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Top Five Most Annoying Things About DND Magic Shops

Updated: Jan 26

What makes magic magical? The sense of wonder, the mystery, the unknown, the knowledge that your character is privy to arcane secrets that few can hope to master. The hero’s journey from that of Luke Skywalker to Neo to Doctor Strange is one where powers and magic items are hard come by. A hero must journey within themselves for inner truth, they must become the bridge between the world of the mundane and the divine; they must be able to see the magical world that passes the rest of us dolts by. Playing a magic using character in 5th Edition is the most fun, exciting journeys that one can take in role play gaming, which begs the question as to why so many players and DMs conspire to throttle magic itself - with the magic shop.

Here’s our list of the top five worst things about having magic shops in role play games.

1. Shops were invented for convenience, magic should be about inconvenience.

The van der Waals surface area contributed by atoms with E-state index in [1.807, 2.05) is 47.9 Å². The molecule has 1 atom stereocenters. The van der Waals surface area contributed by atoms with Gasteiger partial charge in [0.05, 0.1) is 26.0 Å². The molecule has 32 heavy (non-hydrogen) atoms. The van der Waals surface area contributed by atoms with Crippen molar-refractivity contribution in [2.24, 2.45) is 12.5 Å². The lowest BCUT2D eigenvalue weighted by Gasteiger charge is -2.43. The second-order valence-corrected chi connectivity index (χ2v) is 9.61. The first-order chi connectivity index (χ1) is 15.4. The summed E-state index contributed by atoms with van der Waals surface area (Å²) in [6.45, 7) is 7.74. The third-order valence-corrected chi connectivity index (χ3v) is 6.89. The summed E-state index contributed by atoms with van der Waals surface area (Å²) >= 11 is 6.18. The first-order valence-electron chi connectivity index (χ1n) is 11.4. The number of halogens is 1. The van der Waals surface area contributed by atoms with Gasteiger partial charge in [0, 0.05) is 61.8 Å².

Ever since the birth of mass consumerism, the retailer has had one mission in mind, to make the customer’s purchasing experience as quick, simple and ideally thought free as possible. The existence of the shop or emporium is specifically to take any consideration, tension, uncertainty and drama out of the entire purchasing process. With some RPG purchases (rope, iron rations, boots), arguably the less time spent on roleplaying so much the better, as there is only so much one can gain from discussing the sturdiness of a new pair of archer’s bracers. However, when it comes to magic the acquisition of magic items through the magic shop makes acquiring items of power easy (or at least significantly easier), and drains the game of much of its challenge.